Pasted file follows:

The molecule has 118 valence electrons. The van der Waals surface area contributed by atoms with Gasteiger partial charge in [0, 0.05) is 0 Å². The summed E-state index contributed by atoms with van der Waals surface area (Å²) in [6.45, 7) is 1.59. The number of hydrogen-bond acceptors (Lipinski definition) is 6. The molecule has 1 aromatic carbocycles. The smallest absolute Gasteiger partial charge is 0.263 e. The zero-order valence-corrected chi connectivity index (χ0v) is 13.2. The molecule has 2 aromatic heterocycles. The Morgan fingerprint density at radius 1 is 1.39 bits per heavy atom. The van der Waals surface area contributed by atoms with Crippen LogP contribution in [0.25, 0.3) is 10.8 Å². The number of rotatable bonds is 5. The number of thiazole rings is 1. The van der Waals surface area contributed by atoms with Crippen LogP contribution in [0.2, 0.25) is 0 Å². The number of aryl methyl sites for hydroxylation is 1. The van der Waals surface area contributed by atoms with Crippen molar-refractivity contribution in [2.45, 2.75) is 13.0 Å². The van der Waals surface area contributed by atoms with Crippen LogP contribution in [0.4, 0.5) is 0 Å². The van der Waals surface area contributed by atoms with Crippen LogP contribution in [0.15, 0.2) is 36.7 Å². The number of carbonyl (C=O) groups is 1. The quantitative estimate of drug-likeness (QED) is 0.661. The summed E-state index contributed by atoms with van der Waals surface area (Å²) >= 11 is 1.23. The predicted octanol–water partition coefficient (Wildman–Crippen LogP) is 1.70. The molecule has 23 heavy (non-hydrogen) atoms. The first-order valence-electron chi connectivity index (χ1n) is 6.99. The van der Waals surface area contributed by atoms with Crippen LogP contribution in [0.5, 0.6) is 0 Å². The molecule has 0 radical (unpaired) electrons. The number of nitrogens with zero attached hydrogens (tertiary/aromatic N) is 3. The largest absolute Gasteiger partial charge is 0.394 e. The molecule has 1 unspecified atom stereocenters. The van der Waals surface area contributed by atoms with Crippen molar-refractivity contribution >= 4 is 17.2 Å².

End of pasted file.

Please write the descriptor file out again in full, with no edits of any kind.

The molecule has 118 valence electrons. The van der Waals surface area contributed by atoms with Gasteiger partial charge in [0, 0.05) is 0 Å². The summed E-state index contributed by atoms with van der Waals surface area (Å²) in [6.45, 7) is 1.59. The number of hydrogen-bond acceptors (Lipinski definition) is 6. The molecule has 1 aromatic carbocycles. The smallest absolute Gasteiger partial charge is 0.263 e. The zero-order valence-corrected chi connectivity index (χ0v) is 13.2. The molecule has 2 aromatic heterocycles. The Morgan fingerprint density at radius 1 is 1.39 bits per heavy atom. The van der Waals surface area contributed by atoms with Crippen LogP contribution in [0.25, 0.3) is 10.8 Å². The number of rotatable bonds is 5. The number of thiazole rings is 1. The van der Waals surface area contributed by atoms with Crippen LogP contribution in [0.2, 0.25) is 0 Å². The number of aryl methyl sites for hydroxylation is 1. The van der Waals surface area contributed by atoms with Crippen molar-refractivity contribution in [2.45, 2.75) is 13.0 Å². The van der Waals surface area contributed by atoms with Crippen LogP contribution in [0.4, 0.5) is 0 Å². The van der Waals surface area contributed by atoms with Crippen LogP contribution in [0.15, 0.2) is 36.7 Å². The number of carbonyl (C=O) groups is 1. The quantitative estimate of drug-likeness (QED) is 0.661. The summed E-state index contributed by atoms with van der Waals surface area (Å²) >= 11 is 1.23. The predicted octanol–water partition coefficient (Wildman–Crippen LogP) is 1.70. The molecule has 23 heavy (non-hydrogen) atoms. The first-order valence-electron chi connectivity index (χ1n) is 6.99. The van der Waals surface area contributed by atoms with Crippen LogP contribution in [0.5, 0.6) is 0 Å². The molecule has 0 radical (unpaired) electrons. The number of nitrogens with zero attached hydrogens (tertiary/aromatic N) is 3. The largest absolute Gasteiger partial charge is 0.394 e. The molecule has 1 unspecified atom stereocenters. The van der Waals surface area contributed by atoms with Crippen molar-refractivity contribution >= 4 is 17.2 Å².